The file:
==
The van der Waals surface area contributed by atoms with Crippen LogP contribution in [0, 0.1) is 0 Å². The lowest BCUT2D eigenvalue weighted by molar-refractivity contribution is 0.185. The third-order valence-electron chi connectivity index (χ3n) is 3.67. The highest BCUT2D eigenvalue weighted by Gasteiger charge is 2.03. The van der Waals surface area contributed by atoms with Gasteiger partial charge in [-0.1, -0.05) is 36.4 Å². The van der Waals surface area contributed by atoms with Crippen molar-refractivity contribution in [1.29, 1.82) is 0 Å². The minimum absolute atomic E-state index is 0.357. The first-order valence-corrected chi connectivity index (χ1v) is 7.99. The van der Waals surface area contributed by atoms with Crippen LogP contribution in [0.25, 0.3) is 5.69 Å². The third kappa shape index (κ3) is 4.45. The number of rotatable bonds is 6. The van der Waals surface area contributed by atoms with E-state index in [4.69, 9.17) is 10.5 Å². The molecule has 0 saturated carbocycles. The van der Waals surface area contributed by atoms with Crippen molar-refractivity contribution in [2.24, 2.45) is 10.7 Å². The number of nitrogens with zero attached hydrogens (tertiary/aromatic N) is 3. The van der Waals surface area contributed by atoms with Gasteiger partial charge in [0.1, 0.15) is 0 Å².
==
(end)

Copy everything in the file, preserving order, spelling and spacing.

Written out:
The van der Waals surface area contributed by atoms with Crippen LogP contribution in [0, 0.1) is 0 Å². The lowest BCUT2D eigenvalue weighted by molar-refractivity contribution is 0.185. The third-order valence-electron chi connectivity index (χ3n) is 3.67. The highest BCUT2D eigenvalue weighted by Gasteiger charge is 2.03. The van der Waals surface area contributed by atoms with Gasteiger partial charge in [-0.1, -0.05) is 36.4 Å². The van der Waals surface area contributed by atoms with Crippen molar-refractivity contribution in [1.29, 1.82) is 0 Å². The minimum absolute atomic E-state index is 0.357. The first-order valence-corrected chi connectivity index (χ1v) is 7.99. The van der Waals surface area contributed by atoms with Crippen LogP contribution in [0.25, 0.3) is 5.69 Å². The third kappa shape index (κ3) is 4.45. The number of rotatable bonds is 6. The van der Waals surface area contributed by atoms with E-state index in [4.69, 9.17) is 10.5 Å². The molecule has 0 saturated carbocycles. The van der Waals surface area contributed by atoms with Crippen molar-refractivity contribution in [2.24, 2.45) is 10.7 Å². The number of nitrogens with zero attached hydrogens (tertiary/aromatic N) is 3. The van der Waals surface area contributed by atoms with Gasteiger partial charge in [0.1, 0.15) is 0 Å².